Converting Audio CDs Into MP3s




Introduction: Converting Audio CDs Into MP3s

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I searched Instructables and was mildly amused that there's no tutorial on how to rip CDs (convert audio CDs to MP3s). Plenty of articles on how to remove copy protection systems, but none to do the basic process. I've shown this to many friends who are intelligent, but not really into high tech equipment and they've found it useful.

There are two challenges to converting your audio CD collection into MP3s on your computer and media players – the actual conversion (copying the uncompressed file from the CD to your computer and compressing it as an MP3 file) and labeling the song. The technical specifications for standard audio CDs do not provide a way to identify a song’s name or other information about the song and album. Many modern MP3 players have the capability to display a song’s title and additional information (artist, album, year, and even album artwork if it’s available).

Step 1: FreeDB and Suitable Programs

The solution is an online database of millions of CDs with that information. Clever CD to MP3 conversion programs can generate an almost certainly unique “serial number” for each CD by looking at the length of each track. The odds of separate unrelated CDs having lengths which match is incredibly low. Of course your computer has to be connected to the Internet and your conversion program has to be compatible with the freedb database for this to work.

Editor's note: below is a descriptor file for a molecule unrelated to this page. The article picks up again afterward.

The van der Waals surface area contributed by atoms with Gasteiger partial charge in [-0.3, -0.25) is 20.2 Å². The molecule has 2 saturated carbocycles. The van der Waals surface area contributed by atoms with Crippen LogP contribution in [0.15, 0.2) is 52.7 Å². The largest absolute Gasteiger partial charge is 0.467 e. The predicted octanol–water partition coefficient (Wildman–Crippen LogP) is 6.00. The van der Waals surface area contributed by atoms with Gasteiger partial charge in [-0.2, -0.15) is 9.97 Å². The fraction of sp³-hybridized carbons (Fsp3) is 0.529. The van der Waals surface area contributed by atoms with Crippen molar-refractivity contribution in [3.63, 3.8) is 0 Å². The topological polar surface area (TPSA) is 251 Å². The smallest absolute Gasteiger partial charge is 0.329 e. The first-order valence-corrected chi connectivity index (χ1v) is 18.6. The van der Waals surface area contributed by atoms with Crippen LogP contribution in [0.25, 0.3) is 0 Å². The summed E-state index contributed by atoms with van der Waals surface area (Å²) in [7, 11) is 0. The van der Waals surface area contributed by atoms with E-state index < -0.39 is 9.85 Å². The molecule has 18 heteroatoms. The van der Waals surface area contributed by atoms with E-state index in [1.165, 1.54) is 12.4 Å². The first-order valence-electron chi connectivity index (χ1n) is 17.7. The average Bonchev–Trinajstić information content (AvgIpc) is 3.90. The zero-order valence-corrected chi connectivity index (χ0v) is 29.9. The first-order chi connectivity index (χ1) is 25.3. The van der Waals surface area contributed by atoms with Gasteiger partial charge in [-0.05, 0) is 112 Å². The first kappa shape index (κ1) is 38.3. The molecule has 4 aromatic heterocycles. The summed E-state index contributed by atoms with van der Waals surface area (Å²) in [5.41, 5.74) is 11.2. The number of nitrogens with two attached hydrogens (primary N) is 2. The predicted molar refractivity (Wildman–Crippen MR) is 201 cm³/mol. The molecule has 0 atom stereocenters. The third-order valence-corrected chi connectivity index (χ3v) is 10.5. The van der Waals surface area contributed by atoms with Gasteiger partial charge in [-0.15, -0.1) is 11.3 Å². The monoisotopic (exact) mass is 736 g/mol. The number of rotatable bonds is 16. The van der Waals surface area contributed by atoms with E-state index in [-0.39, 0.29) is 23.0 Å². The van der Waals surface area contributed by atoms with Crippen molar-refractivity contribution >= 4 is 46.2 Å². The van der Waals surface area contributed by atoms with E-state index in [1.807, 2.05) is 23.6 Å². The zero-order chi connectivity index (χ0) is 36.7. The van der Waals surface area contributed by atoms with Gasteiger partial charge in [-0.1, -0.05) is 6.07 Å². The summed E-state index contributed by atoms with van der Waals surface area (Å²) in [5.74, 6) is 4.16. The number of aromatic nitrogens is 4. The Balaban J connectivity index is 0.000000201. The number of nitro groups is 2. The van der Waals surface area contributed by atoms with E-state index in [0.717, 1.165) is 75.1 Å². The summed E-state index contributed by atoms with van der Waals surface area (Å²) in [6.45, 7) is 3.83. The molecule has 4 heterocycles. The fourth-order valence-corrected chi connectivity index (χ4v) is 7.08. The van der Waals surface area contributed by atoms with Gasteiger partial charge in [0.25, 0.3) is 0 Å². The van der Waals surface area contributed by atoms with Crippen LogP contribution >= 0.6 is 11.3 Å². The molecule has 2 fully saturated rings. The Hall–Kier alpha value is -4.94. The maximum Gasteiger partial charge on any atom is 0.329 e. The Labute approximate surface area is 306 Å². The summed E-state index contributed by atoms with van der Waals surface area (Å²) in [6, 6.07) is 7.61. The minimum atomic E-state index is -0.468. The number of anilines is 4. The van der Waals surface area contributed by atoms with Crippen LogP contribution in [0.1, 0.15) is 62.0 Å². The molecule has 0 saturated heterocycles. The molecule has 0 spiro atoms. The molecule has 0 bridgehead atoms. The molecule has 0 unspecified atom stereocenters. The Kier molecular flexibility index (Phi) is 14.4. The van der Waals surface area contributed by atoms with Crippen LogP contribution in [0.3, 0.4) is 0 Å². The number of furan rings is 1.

The key limitation of freedb is most of the data is submitted by users. When a new CD is submitted which isn’t in freedb’s database the user has the option to enter the information for that CD. Users can certainly make typos, enter names in the wrong format, or other inconsistencies. As a consequence when your program queries freedb you may be given several basically identical choices (e.g. “Beatles, the White Album”, “The White Album”, “White Album, The”, or even “White Album – Beetles”).

You cannot download or purchase MP3s from freedb, it’s a database of information about songs, not an online collection.

Freedb is a GNU licensed database and it’s been promised that the data will always be free, even though it’s controlled by a commercial company (Magix) which sells audio editing software.

Magix’s Audio Cleaning Lab is an excellent CD ripping program and is also an excellent audio editor and CD burner. But if you only need to convert audio CDs into MP3s in Windows there’s a free program, Audiograbber.

Step 2: Do It

Audio Cleaning Lab and Audiograbber have very similar menus and use the same general instructions.

Run the program and put your audio CD into your computer’s CD or DVD drive. When the program recognizes the CD its tracks will have generic names (Track 1, Track 2, etc.) But when you hit the freedb button the program will query the freedb database and return the Album’s information. The name of the performers, album name, year, and genre will appear, along with the names of each of the tracks.

At this point you can click Grab and all of the tracks will be saved on your computer in the compressed MP3 format.

Step 3: Final Thoughts

I like to put the MP3 files into a separate folder with the name of the album, but that isn’t absolutely necessary.

Once the MP3s are saved on your computer you can use any program which manages music (iTunes, Windows Media Player, etc.) or just move the files manually. The MP3 songs can be saved on a stand-alone MP3 player, streamed to your home theater system, or any other way you use MP3s.